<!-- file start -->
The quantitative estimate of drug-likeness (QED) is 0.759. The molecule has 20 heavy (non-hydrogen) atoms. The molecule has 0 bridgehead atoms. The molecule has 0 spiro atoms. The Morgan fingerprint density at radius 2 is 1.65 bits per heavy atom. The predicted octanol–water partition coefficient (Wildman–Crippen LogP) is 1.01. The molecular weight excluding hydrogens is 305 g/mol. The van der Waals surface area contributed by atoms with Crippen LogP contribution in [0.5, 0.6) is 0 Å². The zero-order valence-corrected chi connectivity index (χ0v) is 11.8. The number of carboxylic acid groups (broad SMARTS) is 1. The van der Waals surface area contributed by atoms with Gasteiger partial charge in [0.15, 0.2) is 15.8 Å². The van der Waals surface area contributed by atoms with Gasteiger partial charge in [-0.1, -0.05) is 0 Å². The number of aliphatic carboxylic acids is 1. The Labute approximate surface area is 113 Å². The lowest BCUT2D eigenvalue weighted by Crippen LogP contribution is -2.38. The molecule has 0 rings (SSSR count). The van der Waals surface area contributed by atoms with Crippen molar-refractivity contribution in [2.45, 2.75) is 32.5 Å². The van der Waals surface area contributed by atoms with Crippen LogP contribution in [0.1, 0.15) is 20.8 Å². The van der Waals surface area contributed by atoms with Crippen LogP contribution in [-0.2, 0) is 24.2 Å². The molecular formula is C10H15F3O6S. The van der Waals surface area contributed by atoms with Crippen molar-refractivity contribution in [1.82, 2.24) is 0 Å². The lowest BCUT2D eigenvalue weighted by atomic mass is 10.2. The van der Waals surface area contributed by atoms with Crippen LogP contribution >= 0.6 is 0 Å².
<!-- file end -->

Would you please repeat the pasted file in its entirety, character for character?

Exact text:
The quantitative estimate of drug-likeness (QED) is 0.759. The molecule has 20 heavy (non-hydrogen) atoms. The molecule has 0 bridgehead atoms. The molecule has 0 spiro atoms. The Morgan fingerprint density at radius 2 is 1.65 bits per heavy atom. The predicted octanol–water partition coefficient (Wildman–Crippen LogP) is 1.01. The molecular weight excluding hydrogens is 305 g/mol. The van der Waals surface area contributed by atoms with Crippen LogP contribution in [0.5, 0.6) is 0 Å². The zero-order valence-corrected chi connectivity index (χ0v) is 11.8. The number of carboxylic acid groups (broad SMARTS) is 1. The van der Waals surface area contributed by atoms with Gasteiger partial charge in [0.15, 0.2) is 15.8 Å². The van der Waals surface area contributed by atoms with Gasteiger partial charge in [-0.1, -0.05) is 0 Å². The number of aliphatic carboxylic acids is 1. The Labute approximate surface area is 113 Å². The lowest BCUT2D eigenvalue weighted by Crippen LogP contribution is -2.38. The molecule has 0 rings (SSSR count). The van der Waals surface area contributed by atoms with Crippen molar-refractivity contribution in [2.45, 2.75) is 32.5 Å². The van der Waals surface area contributed by atoms with Crippen LogP contribution in [0.1, 0.15) is 20.8 Å². The van der Waals surface area contributed by atoms with Crippen LogP contribution in [-0.2, 0) is 24.2 Å². The molecular formula is C10H15F3O6S. The van der Waals surface area contributed by atoms with Crippen molar-refractivity contribution in [1.82, 2.24) is 0 Å². The lowest BCUT2D eigenvalue weighted by atomic mass is 10.2. The van der Waals surface area contributed by atoms with Crippen LogP contribution >= 0.6 is 0 Å².